2022 tax forms have been mailed and are also available in digital banking by selecting Documents & Statements, then Tax Forms & Notices. Click here to learn more.

5 Misconceptions About CDs

Planning Your Future Forming Money Habits

A certificate of deposit (CD), known as a certificate at credit unions, is a safe way to invest money for a fixed period of time at a specified interest rate.

There’s a lot CDs have to offer (and not only for those with money to burn). Interest rates have been on the rise as of late, so there’s no time like now to consider this investment option. Here are a few misconceptions you may have heard about CD investments—and reasons why you might reconsider this “set it and forget it” way to earn.

Couple hiking near the ocean

Myth #1: They're only for people with a lot of money

You don’t need a six-figure salary to invest in a CD. Most credit unions and banks offer CDs starting with as little as $1,000 or even $500.

Myth #2: They'll tie up my money for too long

You can open a CD with a commitment as short as six months. (See SELCO's current rates.) Of course, if you won’t need your funds that soon, you’ll earn a higher interest rate with a longer term. Even in a worst-case scenario, if you need to withdraw the money before the maturity date, you can. You’ll typically give up a few months’ worth of accrued interest as a penalty, which will only impact your principal if you opened the CD very recently.

Myth #3: They're risky

Unlike the stock market, your certificate balance is insured by the FDIC (banks) or NCUA (credit unions) for up to $250,000. That’s about as safe as it gets.

Myth #4: They aren't profitable

Sure, a CD won’t give you the high returns of a game-changing stock purchase, but your earnings are guaranteed (no matter how the market fares). They can be a great way to earn interest while saving for a longer-term goal, like a wedding, major vacation, or down payment on a home.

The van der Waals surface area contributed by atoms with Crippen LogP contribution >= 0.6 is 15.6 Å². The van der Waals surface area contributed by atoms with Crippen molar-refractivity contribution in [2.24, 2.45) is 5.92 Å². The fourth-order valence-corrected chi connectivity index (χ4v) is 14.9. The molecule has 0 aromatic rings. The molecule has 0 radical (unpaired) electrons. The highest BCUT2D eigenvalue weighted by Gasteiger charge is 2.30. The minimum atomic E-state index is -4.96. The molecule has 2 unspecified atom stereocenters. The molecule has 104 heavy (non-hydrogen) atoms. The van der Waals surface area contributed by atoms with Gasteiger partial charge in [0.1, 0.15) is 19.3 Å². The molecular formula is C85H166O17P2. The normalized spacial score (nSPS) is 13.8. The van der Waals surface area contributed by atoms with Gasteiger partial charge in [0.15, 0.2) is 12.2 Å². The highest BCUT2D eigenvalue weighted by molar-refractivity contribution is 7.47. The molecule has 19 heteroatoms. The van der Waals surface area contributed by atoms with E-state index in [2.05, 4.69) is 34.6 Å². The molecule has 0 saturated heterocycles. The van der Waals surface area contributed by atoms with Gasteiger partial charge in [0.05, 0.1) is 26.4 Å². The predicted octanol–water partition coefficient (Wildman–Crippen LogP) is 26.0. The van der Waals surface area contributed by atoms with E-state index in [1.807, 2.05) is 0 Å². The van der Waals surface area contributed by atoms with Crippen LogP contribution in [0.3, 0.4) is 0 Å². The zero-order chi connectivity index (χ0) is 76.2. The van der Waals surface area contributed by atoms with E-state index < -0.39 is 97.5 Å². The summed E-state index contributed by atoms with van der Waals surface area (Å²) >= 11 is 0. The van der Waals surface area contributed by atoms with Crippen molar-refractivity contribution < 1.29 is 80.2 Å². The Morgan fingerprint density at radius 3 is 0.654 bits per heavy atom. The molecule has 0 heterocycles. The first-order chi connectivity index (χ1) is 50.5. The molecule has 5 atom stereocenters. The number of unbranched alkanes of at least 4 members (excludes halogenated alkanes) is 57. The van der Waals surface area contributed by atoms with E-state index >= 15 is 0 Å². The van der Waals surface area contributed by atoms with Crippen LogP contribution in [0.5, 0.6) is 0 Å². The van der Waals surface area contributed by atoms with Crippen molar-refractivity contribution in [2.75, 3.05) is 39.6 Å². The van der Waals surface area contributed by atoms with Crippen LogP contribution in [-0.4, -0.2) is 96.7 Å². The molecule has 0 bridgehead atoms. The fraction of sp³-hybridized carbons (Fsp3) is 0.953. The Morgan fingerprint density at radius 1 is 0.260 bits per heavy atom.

Myth #5: I'd be better off keeping my money in savings

Only if you’re likely to need the money within six months. Otherwise, unless you’re earning an extraordinary return on a savings account (the average rate today hovers around .05%), you’ll earn significantly more interest with a CD. Plus, with a CD, you won’t be as tempted to spend what you’ve worked so hard to set aside.

The Latest in Offers and Features from SELCO

Man standing at a crossroads.

Student Loan Relief: Keep Paying or Hit Pause?

A student loan forbearance has been in place for a few years now. The federal government also is attempting to forgive up to $10,000 per borrower. With all this relief, do you pause your payments or temporarily make interest-free payments?
Two Jars Filled With Change

4 Ways To Watch Your Savings Grow

Conventional savings accounts offer the easiest access to funds but the lowest interest rates. Don't overlook certificate, money market, and health savings accounts as alternatives.

Common Savings Terms (and What They Really Mean)

There are a lot of terms out there that deal with "savings." What do they all mean? Gaining an understanding of how terms, like the ones we go over in this glossary, work together will clear a path forward for making the most of your money.
Contact Us